URBANA – There's a reason Illinois American Water Co. doesn't want to sell its water system to the cities of Champaign and Urbana.
Why sell a monopoly that is a gold mine? asked Terry Kohlbuss, executive director of the Tri-County Regional Planning Commission for Peoria, Tazewell and Woodford counties.
Kohlbuss spoke Thursday during a noon forum at the Urbana City Building on "Ownership of the Water Supply," a talk sponsored by the League of Women Voters of Champaign County.
Kohlbuss compared Illinois American Water to "parasites."
"They really don't contribute anything, and they take a lot," he charged. "They're like a ball and chain around your ankle."
Kohlbuss was involved for several years in efforts by Peoria to purchase its water system from Illinois American Water. Those efforts ended last year when the Peoria City Council voted 6-5 against spending $220 million to buy Illinois American Water's local assets.
Peoria, in its 1889 franchise agreement, has a provision that gives it the option every five years to purchase the water system. The $220 million price was set by a three-member appraisal panel.
Even though he called the price tag "outrageous," Kohlbuss said he thinks Peoria council members made a mistake.
He said an economic study ordered by the city showed that it would have cleared $10 million per year over the 33-year life of the bonds that would have had to be issued to purchase the water system. That profit estimate is after debt service, maintenance, capital improvements and payments in lieu of property taxes are subtracted.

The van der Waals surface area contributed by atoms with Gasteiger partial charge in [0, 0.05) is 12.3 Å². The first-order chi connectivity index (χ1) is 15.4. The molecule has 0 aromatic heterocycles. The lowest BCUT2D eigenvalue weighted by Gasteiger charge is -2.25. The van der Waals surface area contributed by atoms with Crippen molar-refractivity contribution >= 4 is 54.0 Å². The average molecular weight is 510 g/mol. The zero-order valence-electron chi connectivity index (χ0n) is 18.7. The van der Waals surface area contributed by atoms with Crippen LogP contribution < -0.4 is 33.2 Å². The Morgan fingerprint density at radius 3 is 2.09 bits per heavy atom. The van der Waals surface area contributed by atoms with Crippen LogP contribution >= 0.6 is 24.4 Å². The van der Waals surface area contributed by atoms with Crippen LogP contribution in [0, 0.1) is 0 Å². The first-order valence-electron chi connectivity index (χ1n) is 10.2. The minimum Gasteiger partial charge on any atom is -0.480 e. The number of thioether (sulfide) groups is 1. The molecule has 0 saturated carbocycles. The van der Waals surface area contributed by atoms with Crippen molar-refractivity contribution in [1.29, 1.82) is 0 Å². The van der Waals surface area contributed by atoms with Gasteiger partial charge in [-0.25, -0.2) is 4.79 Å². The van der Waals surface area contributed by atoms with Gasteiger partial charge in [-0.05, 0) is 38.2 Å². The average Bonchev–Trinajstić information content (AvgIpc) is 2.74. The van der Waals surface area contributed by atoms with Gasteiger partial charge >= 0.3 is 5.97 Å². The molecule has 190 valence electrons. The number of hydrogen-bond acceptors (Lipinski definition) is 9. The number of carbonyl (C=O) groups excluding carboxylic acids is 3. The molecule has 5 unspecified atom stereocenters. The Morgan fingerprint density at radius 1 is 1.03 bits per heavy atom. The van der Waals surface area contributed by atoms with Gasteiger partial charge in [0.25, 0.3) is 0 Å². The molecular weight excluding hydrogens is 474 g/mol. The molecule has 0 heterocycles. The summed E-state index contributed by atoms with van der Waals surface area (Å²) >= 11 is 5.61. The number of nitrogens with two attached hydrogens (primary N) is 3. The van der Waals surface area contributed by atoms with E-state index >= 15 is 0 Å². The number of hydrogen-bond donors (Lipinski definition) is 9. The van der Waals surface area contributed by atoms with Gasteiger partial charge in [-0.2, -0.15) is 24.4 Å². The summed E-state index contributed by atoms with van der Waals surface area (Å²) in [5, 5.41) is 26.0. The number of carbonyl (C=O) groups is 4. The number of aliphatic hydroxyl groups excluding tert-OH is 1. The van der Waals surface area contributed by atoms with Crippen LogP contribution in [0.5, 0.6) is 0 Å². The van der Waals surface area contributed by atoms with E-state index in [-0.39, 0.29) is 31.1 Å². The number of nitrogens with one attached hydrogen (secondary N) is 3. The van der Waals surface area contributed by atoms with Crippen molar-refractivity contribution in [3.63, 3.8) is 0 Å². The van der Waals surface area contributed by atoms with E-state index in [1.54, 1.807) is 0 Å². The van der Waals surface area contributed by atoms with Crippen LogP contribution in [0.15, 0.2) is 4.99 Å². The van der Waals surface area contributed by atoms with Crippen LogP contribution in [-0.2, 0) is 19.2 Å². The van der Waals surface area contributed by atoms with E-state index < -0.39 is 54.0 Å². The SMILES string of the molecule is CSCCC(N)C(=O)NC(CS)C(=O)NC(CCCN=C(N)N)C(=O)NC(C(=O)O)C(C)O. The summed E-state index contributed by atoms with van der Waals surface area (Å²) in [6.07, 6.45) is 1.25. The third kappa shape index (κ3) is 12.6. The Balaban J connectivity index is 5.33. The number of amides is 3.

Public ownership of the water system is simply more efficient, he said.
That's because governments don't have to pay state and federal income taxes; because cities don't have to make a profit for shareholders; and because cities can borrow money more cheaply by issuing tax-free bonds.
The only reason for a city not to purchase a privately held water system is that "it's a very hard thing to do," Kohlbuss said.
In Peoria's case, the water company helped put advisory questions on the ballot over the years and spent what he estimated to be millions of dollars advertising against public ownership, to which the city could not effectively respond, he said.
"They're just doing their jobs," Kohlbuss said about Illinois American Water officials. "They're just doing what monopolies do."
Kohlbuss urged Champaign and Urbana officials to take the plunge. The cities would have to use eminent domain to purchase the local water system, as the local franchise agreements don't include an option to buy.
"You can make the change," Kohlbuss urged. "I think it is demonstrably a change for the better. These fundamental financial forces will be working to your benefit."
About 40 people attended the discussion, which also included a talk by Stephen Gasteyer, a University of Illinois professor, who said 221 million Americans are served by public water systems, versus 46 million served by privately owned systems.
Barry Suits, network operations manager for Illinois American Water, attended the meeting and said afterward that Champaign-Urbana residents are pleased with their water service.
"What they tell us and say overwhelmingly is they're satisfied with the quality of the water, the taste and the price they pay," he said.
Urbana Mayor Laurel Prussing said Urbana and Champaign are in the process of hiring a consultant to examine whether the cities should purchase the water system.